It’s spring break, bitches.
Yesterday I saw a wonderful play written by a woman who worked with my father in television when I was a kid. I’ll call her Evelyn. I haven’t seen Evelyn in almost 30 years.
Embarrassed and through ugly tears, I told her what an inspiration she has always been to me as a writer. Her play was about a high school English teacher. I’m self-centered enough to feel like this is all a big personal kick in the ass from The Universe to yours truly.
Evelyn showed little girl and teenage me that a woman can be a writer. I saw men writing – my father, my stepfather, and the authors of the books I read. My grandma used to tell me with a sigh how she’d longed to be a writer. She was proud of her son through whom she could live her dream, but are our children’s successes ours?
I watched Evelyn during her show, up in the booth, reading glasses on, clearly taking notes. A writer writes. Always. People make excuses and live with regret.
But what about fear? Do I dare? I’ve had such a shit school year. I’ve felt like John Proctor, glibly complaining that “the crazy little children are jangling the keys to the kingdom, and common vengeance writes the law!” The teacher in Evelyn’s play had just quit her job. It made her fearless. I have no such luxury.
My lives as teacher and writer have become mutually exclusive. I feel like my thoughts and words are owned by my students and their parents now. My self-doubt is like a virus I can’t kick. Is the world being run by people with no sense of humor? Am I just not funny? More and more, I feel I have to push down who I am to do my job. I used to think that what made me unique as a teacher was myself. Sure, I know grammar (maybe I need to review what I know about contractions, eh, GOMI?). I can teach lessons. I can (eventually) grade papers. The difference between my class and someone else’s though is me. Wry, sardonic, sometimes manic, inflexible, sentimental, precise, didactic, often unintentionally pedantic, witty, disorganized, spontaneous, intelligent, forgetful me.
It is impossible to say what I mean!
And to draw out the T.S. Eliot reference:
“I am not Prince Hamlet,/nor was meant to be;/Am an attendant lord, one that will do/To swell a progress, start a scene or two,/Advise the prince; no doubt, an easy tool,/Deferential, glad to be of use,/Politic, cautious, and meticulous;/Full of high sentence, but a bit obtuse;/At times indeed, almost ridiculous –/ Almost, at times, the Fool”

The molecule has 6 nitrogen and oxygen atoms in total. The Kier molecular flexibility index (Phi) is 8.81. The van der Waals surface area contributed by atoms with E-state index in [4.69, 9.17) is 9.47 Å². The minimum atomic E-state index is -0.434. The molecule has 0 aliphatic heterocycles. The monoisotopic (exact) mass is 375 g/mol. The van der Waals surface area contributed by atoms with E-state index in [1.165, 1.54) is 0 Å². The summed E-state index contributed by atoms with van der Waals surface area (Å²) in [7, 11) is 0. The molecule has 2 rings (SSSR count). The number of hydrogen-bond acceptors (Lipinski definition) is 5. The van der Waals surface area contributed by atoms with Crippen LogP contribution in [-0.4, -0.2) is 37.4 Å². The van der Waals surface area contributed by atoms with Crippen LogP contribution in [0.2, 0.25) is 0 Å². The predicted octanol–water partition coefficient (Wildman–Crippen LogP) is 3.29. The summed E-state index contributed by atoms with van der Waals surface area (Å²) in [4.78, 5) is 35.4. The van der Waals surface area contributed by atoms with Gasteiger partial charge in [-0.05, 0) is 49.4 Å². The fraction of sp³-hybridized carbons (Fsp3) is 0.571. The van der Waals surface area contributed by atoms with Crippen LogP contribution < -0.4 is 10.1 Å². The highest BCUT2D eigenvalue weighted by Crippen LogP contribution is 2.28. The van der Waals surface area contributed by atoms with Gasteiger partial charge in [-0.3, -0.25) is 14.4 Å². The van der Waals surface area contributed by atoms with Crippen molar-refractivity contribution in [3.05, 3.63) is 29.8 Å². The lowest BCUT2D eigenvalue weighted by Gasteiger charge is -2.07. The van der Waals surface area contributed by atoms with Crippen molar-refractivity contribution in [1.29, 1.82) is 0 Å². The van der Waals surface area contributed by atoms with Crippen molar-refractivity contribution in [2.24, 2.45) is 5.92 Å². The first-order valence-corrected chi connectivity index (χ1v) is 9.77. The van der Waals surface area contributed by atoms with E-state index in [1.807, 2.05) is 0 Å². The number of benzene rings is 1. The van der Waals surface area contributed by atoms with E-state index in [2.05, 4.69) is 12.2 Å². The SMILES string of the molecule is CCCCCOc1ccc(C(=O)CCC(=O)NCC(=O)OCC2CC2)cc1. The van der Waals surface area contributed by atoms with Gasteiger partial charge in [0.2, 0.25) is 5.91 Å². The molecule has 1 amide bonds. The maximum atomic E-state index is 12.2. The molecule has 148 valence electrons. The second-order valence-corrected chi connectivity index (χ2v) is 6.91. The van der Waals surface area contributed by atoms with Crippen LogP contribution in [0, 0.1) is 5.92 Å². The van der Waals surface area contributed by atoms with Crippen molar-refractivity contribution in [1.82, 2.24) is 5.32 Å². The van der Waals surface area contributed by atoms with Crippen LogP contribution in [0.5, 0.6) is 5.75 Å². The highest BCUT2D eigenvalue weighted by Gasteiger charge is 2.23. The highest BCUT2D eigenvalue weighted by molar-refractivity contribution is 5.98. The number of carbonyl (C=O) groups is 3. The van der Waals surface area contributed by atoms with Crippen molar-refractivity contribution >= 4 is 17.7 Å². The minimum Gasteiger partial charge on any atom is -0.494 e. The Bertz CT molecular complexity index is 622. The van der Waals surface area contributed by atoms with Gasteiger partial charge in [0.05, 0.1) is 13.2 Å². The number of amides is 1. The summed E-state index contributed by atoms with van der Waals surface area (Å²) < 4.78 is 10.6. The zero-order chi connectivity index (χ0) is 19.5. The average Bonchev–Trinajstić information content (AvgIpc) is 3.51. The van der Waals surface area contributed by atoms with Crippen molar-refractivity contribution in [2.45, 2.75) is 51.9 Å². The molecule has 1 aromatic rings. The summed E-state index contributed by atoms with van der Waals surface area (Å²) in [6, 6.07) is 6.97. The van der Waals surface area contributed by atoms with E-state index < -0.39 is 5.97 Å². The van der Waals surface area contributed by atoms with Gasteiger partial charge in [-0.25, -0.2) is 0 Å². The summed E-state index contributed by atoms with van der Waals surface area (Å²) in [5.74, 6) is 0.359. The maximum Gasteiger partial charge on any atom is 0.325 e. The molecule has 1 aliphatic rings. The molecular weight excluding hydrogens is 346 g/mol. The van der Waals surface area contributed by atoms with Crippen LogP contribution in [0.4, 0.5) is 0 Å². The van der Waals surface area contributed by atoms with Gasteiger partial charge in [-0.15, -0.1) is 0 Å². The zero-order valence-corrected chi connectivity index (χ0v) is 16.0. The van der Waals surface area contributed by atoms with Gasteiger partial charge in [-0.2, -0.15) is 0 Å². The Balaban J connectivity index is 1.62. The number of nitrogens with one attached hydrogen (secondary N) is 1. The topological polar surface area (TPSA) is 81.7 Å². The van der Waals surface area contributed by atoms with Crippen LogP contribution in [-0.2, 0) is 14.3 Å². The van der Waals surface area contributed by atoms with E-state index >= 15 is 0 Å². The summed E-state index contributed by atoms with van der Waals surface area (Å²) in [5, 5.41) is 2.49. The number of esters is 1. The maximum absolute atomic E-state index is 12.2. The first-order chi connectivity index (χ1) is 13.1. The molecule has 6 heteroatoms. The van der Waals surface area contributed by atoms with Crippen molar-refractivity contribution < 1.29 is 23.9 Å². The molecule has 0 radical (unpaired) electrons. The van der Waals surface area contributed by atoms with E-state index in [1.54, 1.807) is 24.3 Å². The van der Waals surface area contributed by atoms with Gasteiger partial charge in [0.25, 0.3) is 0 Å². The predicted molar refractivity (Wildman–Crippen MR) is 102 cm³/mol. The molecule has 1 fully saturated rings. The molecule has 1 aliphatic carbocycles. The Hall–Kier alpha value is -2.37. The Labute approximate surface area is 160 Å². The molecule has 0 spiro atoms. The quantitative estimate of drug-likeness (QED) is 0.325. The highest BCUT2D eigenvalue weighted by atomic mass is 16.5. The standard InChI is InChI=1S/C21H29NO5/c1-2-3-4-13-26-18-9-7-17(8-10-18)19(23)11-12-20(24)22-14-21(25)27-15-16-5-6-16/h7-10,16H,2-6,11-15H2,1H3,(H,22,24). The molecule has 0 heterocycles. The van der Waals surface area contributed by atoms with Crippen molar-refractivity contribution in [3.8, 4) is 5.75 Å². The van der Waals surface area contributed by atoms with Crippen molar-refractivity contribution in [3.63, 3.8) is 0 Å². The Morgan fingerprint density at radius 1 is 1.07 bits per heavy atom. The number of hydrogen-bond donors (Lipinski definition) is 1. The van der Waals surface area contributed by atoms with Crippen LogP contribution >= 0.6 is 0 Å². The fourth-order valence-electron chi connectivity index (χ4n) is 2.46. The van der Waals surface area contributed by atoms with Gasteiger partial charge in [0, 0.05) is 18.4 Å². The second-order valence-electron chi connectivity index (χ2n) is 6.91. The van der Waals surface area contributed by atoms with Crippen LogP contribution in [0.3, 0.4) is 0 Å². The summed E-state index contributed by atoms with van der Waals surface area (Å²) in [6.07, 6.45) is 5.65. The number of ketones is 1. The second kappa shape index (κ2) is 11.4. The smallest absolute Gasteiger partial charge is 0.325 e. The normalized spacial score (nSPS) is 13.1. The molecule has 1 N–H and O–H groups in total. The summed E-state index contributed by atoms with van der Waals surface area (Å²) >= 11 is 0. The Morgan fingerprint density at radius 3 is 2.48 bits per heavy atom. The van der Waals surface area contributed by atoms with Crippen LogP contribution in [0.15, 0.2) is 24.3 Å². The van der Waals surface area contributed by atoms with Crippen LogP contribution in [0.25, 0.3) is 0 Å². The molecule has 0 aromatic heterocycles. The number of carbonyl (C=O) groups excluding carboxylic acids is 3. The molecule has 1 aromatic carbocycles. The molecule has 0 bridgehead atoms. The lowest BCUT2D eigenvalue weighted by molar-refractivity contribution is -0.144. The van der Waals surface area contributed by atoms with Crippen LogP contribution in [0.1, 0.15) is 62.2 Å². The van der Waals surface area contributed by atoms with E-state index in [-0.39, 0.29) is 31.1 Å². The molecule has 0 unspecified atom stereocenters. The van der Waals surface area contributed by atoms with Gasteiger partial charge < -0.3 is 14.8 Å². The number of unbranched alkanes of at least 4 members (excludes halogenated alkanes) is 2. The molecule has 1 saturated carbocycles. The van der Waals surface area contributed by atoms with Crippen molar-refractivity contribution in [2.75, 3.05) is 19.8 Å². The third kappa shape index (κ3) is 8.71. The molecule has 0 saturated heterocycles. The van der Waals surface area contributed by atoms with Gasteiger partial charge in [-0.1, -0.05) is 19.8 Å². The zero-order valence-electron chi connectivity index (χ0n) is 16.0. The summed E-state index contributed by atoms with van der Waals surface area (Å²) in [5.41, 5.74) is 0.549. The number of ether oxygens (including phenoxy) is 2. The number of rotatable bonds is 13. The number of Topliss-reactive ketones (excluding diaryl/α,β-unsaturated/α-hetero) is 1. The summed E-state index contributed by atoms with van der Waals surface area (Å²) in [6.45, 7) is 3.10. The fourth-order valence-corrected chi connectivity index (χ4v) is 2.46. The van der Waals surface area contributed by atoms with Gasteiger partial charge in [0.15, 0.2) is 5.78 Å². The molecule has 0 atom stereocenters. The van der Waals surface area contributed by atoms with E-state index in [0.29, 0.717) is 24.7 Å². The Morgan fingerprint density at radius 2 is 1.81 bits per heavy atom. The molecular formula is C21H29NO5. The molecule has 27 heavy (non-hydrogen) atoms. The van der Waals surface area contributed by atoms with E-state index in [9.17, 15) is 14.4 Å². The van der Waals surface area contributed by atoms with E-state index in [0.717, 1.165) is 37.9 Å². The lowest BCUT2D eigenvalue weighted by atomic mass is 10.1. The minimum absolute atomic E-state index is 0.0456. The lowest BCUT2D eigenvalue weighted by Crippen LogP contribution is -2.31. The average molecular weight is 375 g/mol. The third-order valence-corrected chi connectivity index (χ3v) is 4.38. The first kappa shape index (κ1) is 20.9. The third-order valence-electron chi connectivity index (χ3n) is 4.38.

Forgive my self-indulgence. If my students were to find my blog, the best way to make sure they never read it is to put some actual literature in it, so there you go. I don’t want to be vague, but it’s necessary. It turns out that I am not politic, nor cautious, and certainly not meticulous. All students want is a grade. They don’t want an education, they want a grade. And frankly, that’s all their parents want too. They most decidedly do not want “me.”
One mother wailed, “I can’t believe you gave her such a low score!” (not “I can’t believe she wrote such a bad paper.”)
“She got a B,” I stared at her levelly. “A ‘B’ is a good grade.”
“Ha! Not anymore! It’s so competitive! She’ll never get into college with a B!”
Getting a B was a slap in her face (and it was generous, I assure you – try a little analysis after your quoted passages; it really helps the reader see how your evidence supports your thesis. Also, I recommend topic sentences and paragraph cohesion). She felt free to tell me my assignments are “busywork” and her daughter isn’t “learning anything” from me. If my mother talked to my teacher like that in front of me, I would have been over the moon. “You tell that bitch, Mom!” Ha! Then I’d ditch that a-hole’s class every time I felt like it and tell Mom, “Mrs. Odie was just giving us some bullshit busywork again.” Mom would, of course, excuse my absences.
I’ve spent so much time writing this blog entry. I keep editing and cutting. I can’t say what I want to say. I feel gagged. Shackled. Censored. I am tired. I’d say I became a teacher because I wanted to change the lives of young people, but that would be a lie. I became a teacher because in 1998, I was a college grad with an English degree and I needed a fucking job. In 1998 you needed a college degree and a pulse and you could be a teacher. So I became one.
Somewhere along the line I realized that I DO want to share my passion for critical reading and rhetorical writing with others. I learned to enjoy teenagers, for all their hyperbole (which is the absolute worst thing ever). My colleagues are my best friends. Through the years, I’ve had administrators I respected and others I didn’t. They come and go.
Everything changes. I’m finding my place in this Orwell-Huxley world as both a writer and a teacher. It has to be two different people. Not a writer who teaches or a teacher who writes. A false self and a real one. Or perhaps a splitting. In any event, I have found that in these 6 months I have been too much of the one to be the other.
And that’s got to change.
Evelyn’s influence will not be wasted on me. She deserves better.
Yet, even as I don’t want to be one of those veteran teachers who bitches about “kids today.” I don’t want to be so afraid of having my writing discovered and used against me that I’m too paralyzed to publish a word.
I grow old… I grow old.
I shall drink my Guinness cold.
Happy St. Patrick’s Day from Mrs. O’Die.